Thursday, December 23

Christmas: an oboe is (re)born.

The Yuletide season has always been special to me. My parents and I would always make a big fuss over decorating the tree (which we used to fell straight out of the woods, a 15 minute walk outside our front door) and making cookies while listening to high calibre Christmas music including the Mormon Tabernacle Choir (unsurpassed recordings of the 1970s) and now with very special Polish Choirs (Stefan Stuligrosz) and Soloists. But 1985 made the season really special: on Dec 14th, I got my Lorée oboe, the one that would bring me to the Conservatoire de Montréal and follow me faithfully through the ups and downs of life.

The first thing I did was to play it with my father’s choir at a Christmas concert. The choir never had another instrument with it before and no parts were given to me: I elected to improvise counter-melodies and flourishes around the song. “Improvising” is used loosely, I had pretty well practiced what I would do and it never budged from the simplest arpeggios mirrored licks. The experience was a resounding success: never the same again.

Birth and rebirth

That was the birth of my oboe. A week ago marked our 25th anniversary together and we gave each other presents for the occasion. I gave it its present during the summer: had it revoiced by Laubin’s finisher! The present it gave me was a renewed passion, far greater then ever before, for both the instrument and playing it.
My wife and I actually got our Christmas presents during the summer and fall: for her, its photography. But it is during the holiday season that I will be able to use them to produce something. My revoiced Lorée plays like a dream, especially when using reeds shaped with my Kunibert Michel 7.25 shaper. My job allows me to take the week off between Christmas and New-Year’s day, so guess what?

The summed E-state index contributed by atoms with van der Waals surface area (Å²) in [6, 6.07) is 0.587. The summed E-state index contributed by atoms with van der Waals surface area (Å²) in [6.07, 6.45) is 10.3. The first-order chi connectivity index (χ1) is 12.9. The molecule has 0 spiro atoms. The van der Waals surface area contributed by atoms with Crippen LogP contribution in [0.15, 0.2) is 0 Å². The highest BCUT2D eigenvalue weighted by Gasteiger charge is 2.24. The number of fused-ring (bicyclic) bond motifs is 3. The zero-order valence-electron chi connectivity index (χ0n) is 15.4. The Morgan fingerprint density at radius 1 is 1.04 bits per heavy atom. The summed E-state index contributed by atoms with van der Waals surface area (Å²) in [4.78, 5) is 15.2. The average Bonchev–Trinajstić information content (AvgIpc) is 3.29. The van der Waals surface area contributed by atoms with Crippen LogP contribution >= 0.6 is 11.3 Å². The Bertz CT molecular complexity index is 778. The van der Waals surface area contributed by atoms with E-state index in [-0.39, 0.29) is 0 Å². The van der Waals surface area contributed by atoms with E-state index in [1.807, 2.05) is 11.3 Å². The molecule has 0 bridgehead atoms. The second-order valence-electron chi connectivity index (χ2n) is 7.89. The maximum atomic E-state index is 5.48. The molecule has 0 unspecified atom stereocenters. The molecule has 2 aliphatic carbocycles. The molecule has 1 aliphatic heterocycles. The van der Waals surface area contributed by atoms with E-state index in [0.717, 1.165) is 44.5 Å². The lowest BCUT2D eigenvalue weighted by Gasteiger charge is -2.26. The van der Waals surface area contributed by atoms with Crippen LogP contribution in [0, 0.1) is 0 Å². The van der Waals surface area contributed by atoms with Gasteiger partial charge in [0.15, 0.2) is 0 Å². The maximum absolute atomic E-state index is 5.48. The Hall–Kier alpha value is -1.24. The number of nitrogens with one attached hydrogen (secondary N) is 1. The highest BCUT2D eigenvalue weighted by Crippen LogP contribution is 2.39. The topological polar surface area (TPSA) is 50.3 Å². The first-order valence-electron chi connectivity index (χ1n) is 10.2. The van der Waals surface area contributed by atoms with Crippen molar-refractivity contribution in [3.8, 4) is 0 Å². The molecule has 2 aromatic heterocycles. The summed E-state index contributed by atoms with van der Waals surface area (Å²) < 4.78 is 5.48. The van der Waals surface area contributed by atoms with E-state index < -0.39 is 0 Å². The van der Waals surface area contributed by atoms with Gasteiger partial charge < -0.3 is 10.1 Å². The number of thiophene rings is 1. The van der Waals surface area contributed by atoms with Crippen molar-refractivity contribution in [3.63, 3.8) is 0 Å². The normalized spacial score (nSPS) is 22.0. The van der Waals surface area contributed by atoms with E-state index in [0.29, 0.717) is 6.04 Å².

I realized, a little while ago, that although I can play in tune and with decent dynamics alone (as testified by recordings), there is a big difference when playing with recorded accompaniment such as Music Minus One and MIDI files. So I’ll be working on a recording of myself playing with MMO and MIDI. If its not too embarrassing, I’ll make some You-Tube postings of it.
In the meantime, I wish you all a Very Happy Yule and all the best for the New-Year. May playing music (oboe, singing, anything) bring cheer and memories to share for years to come!


Mrs. Webfoot said...

Robin! Thank you for linking to your blog. You have some great resources here. This last Christmas season I got to play in a local Messiah production. It was a lot of fun.

My oboe history has some similarities to yours. Thank you for sharing your knowledge and love of the oboe.

RobinDesHautbois said...

Ah, well in that case, I'll start following your blog too! I just hope that people our persuasion (oboe nuts) can encourage each other!